The long, slow trickle of job slashing headlines has prompted Crikey to provisionally rehabilitate its popular and highly regarded Sackwatch column, last seen in mid-2009 when we tracked the fallout in corporate Australia in the aftermath of the global financial crisis.
As Glenn Dyer and Bernard Keane noted yesterday, the latest Australian Bureau of Statistics Labor Force data showed the unemployment rate had fallen by 0.1 of a percentage point to 5.1%. Likewise, on Wednesday Ross Gittens noted that most headline-garnering sackings only represent a fraction of the 11,421,300-strong national labour force.
On the other hand, Roy Morgan has consistently reported real unemployment rates of over 10% with 2.21 million Australians looking for work and wealth as income inequality surges to record levels. (Of course, Morgan’s indicator has been partly supplanted by the “hours worked” indicator that the ABS put in place a couple of years ago, which fell slightly in January but rose slightly in December, contradicting the job numbers).
So what is going on? In some unlucky sectors of the economy, especially Australia’s flailing manufacturing and finance sectors, the bad news has been brewing for months. And last year was a weak year for jobs, particularly after an unexpectedly strong 2010, with natural disasters, slower population growth, poor consumer sentiment and Eurogeddon restraining growth to one of the lowest rates in years.
The anecdotes may not adequately reflect the shifting nature of our jobs market, but they do give us a bit of an indication of which sectors are hurting (without of course mentioning the ones — such as health and the services sector — that are travelling quite nicely.) So here it is, a compilation of the shock-horror sacking headlines that have popped up over last few months:
Yesterday, Qantas CEO Alan Joyce announced 500 further sackings following a drop in profit after its self-imposed grounding last year. That’s on top of 1000 job losses flagged last year to cut into its 36,000-strong workforce and the 1000 positions that may go from its maintenance division.
ANZ: Will hive off 1000 jobs by September despite last year’s $5.6 billion profit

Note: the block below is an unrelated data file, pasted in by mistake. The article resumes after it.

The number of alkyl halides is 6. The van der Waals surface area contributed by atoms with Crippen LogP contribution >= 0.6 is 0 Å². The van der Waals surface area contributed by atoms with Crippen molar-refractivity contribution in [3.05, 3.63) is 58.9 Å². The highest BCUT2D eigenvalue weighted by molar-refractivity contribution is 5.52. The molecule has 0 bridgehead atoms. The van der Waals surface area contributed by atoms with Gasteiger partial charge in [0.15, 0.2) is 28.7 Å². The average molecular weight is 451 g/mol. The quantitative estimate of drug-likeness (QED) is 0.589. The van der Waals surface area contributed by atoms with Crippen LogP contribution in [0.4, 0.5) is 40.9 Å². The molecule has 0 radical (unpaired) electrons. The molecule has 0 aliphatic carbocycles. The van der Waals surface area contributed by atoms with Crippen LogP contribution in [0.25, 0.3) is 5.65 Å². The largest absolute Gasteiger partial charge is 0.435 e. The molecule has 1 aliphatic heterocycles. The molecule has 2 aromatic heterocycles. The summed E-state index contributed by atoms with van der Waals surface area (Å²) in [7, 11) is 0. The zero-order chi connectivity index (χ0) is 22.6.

Westpac: About 560 jobs to go, according to the Finance Sector Union, elevating its redundancy program well into four figures
Macquarie: The once-talismanic investment bank has cut 1000 jobs through axings or offshoring to India and the Philippines in the past year with 500 positions lost in the past six months
KPMG Australia: More positions to go from its 5000 strong staff base following the launch of an extended leave and voluntary redundancy program last year
Suncorp: Will move 140 jobs to Asia amid speculation, denied by the company, that 2000 Queensland positions could eventually go
The finance sector: The FSU says 10,000 staff will be sacked from Australia’s financial sector within 18 months as Europe’s sovereign debt crisis continues
Sleep City: About 450 jobs are at risk after the bedding retailer appointed administrators
Kell & Rigby: The 102-year-old building company has ceased trading and will nix 500 jobs, leaving a further 50 subcontractors in the lurch
Alcoa: Has flagged job cuts at its Point Henry smelter, prompting crisis talks with state and federal politicians. There are 600 on the payroll and a further 1000 workers employed in Alcoa-dependent gigs
PMP: The printer is planning to offer more redundancies this year following 50 departures at a subsidiary last year
Victoria: Some 3600 public service positions to go as Ted Baillieu moves to balance the state’s books. And according to the Herald Sun, ‘economists’ say 11,000 jobs could be lost in Victoria in the next six months
Norsk Hydro: Has nixed 190 jobs at its Kurri Kurri plant and will look to axe a further 100 jobs at a nearby smelter
Toyota: There has been 350 job losses already announced at its Altona plant
Sega Australia: Has dispensed with 37 jobs at its Brisbane studio
SPC Ardmona: Around 150 people lost their jobs when the Coke-owned factory at Mooroopna shut up shop
Heinz: Shed 146 jobs when it closed its Girgarre factory and moved tomato sauce production to New Zealand
Reckitt Benckiser: The Mortein and Dettol manufacturer has closed its West Ryde plant, and shed 190 jobs
Australian Bureau of Statistics: Seventy-five positions gone as the unemployment-compiling data agency moves to comply with the federal government’s public service efficiency dividend
News Ltd: CEO Kim Williams is poised to eliminate 100 middle managers and back-office staff
The PMO: Spinner Tony Hodges boned after engaging in Kim Sattler-related Lobby Restaurant Aboriginal Tent Embassy communications.